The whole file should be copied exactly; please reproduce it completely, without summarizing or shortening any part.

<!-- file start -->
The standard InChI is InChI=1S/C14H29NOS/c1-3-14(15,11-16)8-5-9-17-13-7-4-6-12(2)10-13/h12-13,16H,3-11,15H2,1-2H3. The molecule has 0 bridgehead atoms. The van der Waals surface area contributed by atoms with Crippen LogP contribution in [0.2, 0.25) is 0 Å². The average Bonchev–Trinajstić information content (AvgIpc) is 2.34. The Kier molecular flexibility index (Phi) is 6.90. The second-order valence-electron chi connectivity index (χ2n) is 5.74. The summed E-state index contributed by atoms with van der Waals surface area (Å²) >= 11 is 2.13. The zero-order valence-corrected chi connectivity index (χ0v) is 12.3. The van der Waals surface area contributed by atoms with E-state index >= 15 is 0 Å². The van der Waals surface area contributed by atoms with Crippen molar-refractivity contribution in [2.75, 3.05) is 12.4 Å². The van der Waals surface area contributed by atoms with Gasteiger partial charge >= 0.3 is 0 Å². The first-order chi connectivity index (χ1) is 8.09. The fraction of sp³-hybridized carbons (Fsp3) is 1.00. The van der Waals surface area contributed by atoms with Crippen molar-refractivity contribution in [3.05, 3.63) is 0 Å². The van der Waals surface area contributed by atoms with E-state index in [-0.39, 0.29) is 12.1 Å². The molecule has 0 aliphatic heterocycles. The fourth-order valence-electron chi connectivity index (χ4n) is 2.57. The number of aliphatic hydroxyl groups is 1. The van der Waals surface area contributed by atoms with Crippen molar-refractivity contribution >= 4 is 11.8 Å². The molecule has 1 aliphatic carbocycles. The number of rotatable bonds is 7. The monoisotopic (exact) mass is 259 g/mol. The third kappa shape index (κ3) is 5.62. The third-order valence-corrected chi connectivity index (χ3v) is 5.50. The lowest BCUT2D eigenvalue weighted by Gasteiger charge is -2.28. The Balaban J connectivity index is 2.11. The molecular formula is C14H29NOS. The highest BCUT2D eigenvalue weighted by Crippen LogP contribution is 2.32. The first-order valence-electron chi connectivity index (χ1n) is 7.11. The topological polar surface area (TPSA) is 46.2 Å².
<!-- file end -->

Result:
The standard InChI is InChI=1S/C14H29NOS/c1-3-14(15,11-16)8-5-9-17-13-7-4-6-12(2)10-13/h12-13,16H,3-11,15H2,1-2H3. The molecule has 0 bridgehead atoms. The van der Waals surface area contributed by atoms with Crippen LogP contribution in [0.2, 0.25) is 0 Å². The average Bonchev–Trinajstić information content (AvgIpc) is 2.34. The Kier molecular flexibility index (Phi) is 6.90. The second-order valence-electron chi connectivity index (χ2n) is 5.74. The summed E-state index contributed by atoms with van der Waals surface area (Å²) >= 11 is 2.13. The zero-order valence-corrected chi connectivity index (χ0v) is 12.3. The van der Waals surface area contributed by atoms with E-state index >= 15 is 0 Å². The van der Waals surface area contributed by atoms with Crippen molar-refractivity contribution in [2.75, 3.05) is 12.4 Å². The van der Waals surface area contributed by atoms with Gasteiger partial charge >= 0.3 is 0 Å². The first-order chi connectivity index (χ1) is 8.09. The fraction of sp³-hybridized carbons (Fsp3) is 1.00. The van der Waals surface area contributed by atoms with Crippen molar-refractivity contribution in [3.05, 3.63) is 0 Å². The van der Waals surface area contributed by atoms with E-state index in [-0.39, 0.29) is 12.1 Å². The molecule has 0 aliphatic heterocycles. The fourth-order valence-electron chi connectivity index (χ4n) is 2.57. The number of aliphatic hydroxyl groups is 1. The van der Waals surface area contributed by atoms with Crippen molar-refractivity contribution >= 4 is 11.8 Å². The molecule has 1 aliphatic carbocycles. The number of rotatable bonds is 7. The monoisotopic (exact) mass is 259 g/mol. The third kappa shape index (κ3) is 5.62. The third-order valence-corrected chi connectivity index (χ3v) is 5.50. The lowest BCUT2D eigenvalue weighted by Gasteiger charge is -2.28. The Balaban J connectivity index is 2.11. The molecular formula is C14H29NOS. The highest BCUT2D eigenvalue weighted by Crippen LogP contribution is 2.32. The first-order valence-electron chi connectivity index (χ1n) is 7.11. The topological polar surface area (TPSA) is 46.2 Å².